A Way to Inject Decency and Lower Campaign Costs
Here in Rhode Island, over the last several weeks, we have been subjected to an unending slinging of negative political ads by Senator Chafee and his opponent in the Republican primary, Steve Laffey, both on TV and on the radio.
These ads are disgusting, often untruthful, irritating, and most likely, effective in driving up the negatives of each man. A side issue is the obvious decision of the Republican Party to support Senator Chafee, buffoon that he is, because of his family name and the support that he has in this most liberal state for his decidedly erratic views – one of which was to write in the name of Bush 41 during the last presidential election. Republicans would rather have a RINO, than no Republican at all, seems to be the calculation, because Laffey, although a popular and attractive conservative voice, is not popular with the union bosses who really run this state.
Pondering this, and continuing to chafe at the horrendous results of the last attempt to reform the electoral process, the despicable McCain-Finegold Act, I was reminded of a reform idea I had several years ago:
It seems to me that any commercial that is clearly political and presented on television or radio and which mentions a political opponent, should only feature the politician running the ad.
If Senator Chafee wishes to call Stephen Laffey a blackguard and a liar, he, Senator Chafee, should be the one to say it, not some unknown actor. If Mr. Laffey wishes to point out the imperfections of Senator Chafee, he, Mr. Laffey, should be the one to do it.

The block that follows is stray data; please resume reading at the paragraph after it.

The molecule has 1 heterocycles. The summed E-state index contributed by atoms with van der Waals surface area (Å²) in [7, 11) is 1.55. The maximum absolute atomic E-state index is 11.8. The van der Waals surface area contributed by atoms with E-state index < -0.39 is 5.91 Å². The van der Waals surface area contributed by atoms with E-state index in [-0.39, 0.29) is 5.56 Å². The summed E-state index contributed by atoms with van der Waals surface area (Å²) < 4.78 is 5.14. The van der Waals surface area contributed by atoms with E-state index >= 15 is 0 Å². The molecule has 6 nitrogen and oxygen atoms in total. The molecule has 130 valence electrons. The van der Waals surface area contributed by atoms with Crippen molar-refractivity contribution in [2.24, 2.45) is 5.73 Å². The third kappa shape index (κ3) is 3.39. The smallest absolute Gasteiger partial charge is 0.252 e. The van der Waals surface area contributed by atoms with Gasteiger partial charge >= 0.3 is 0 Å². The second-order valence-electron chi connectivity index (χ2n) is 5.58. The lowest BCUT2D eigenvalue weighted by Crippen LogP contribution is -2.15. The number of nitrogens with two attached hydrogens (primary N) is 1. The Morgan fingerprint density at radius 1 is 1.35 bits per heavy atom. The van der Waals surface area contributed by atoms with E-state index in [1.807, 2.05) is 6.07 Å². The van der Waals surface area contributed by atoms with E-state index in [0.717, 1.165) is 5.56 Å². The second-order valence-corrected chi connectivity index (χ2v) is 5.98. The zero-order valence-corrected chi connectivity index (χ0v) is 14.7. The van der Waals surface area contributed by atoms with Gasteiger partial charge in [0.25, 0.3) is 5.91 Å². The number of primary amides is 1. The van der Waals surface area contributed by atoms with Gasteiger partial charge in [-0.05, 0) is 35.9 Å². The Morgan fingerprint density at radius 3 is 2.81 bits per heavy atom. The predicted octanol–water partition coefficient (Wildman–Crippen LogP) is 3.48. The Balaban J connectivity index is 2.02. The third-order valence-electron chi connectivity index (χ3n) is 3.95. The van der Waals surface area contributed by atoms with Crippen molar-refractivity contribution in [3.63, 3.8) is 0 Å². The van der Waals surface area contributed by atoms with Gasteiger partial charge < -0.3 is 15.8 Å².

No more silky, vaguely familiar and professional voices placed against the background of multi-million dollar video graphics; no more slick television productions (like the original of the species – the daisy ad run against Barry Goldwater). The only image we would see and hear would be a man or a woman looking into the camera at you and telling you that his or her opponent is a dirty liar and a near-criminal.
Why will this help? First, I believe that no politician running for office has the same stomach for throwing political dirt when he is the one actually doing it rather than some unknown actor. Second, I believe that politicians will soon discover that some of the dirt thrown blows right back on the thrower. Third, I’m sure that this type of ad production will be far less costly, probably by an order of magnitude, than the costs associated with present ads – thus reducing greatly the cost of political campaigns.
Why haven’t we tried this already? Clearly there are constitutional issues with this new political broadcasting rule. There will be groups that will certainly sue that they are losing the right to discuss issues – including that of a particular race. It’s the reason I never pursued this idea before. However, since we lost basic constitutional rights with the passage and approval, so far, of McCain-Finegold, I am confident that the lawyer-politicians will find a way to incorporate this rule and not violate our Constitution. It will certainly improve all our lives.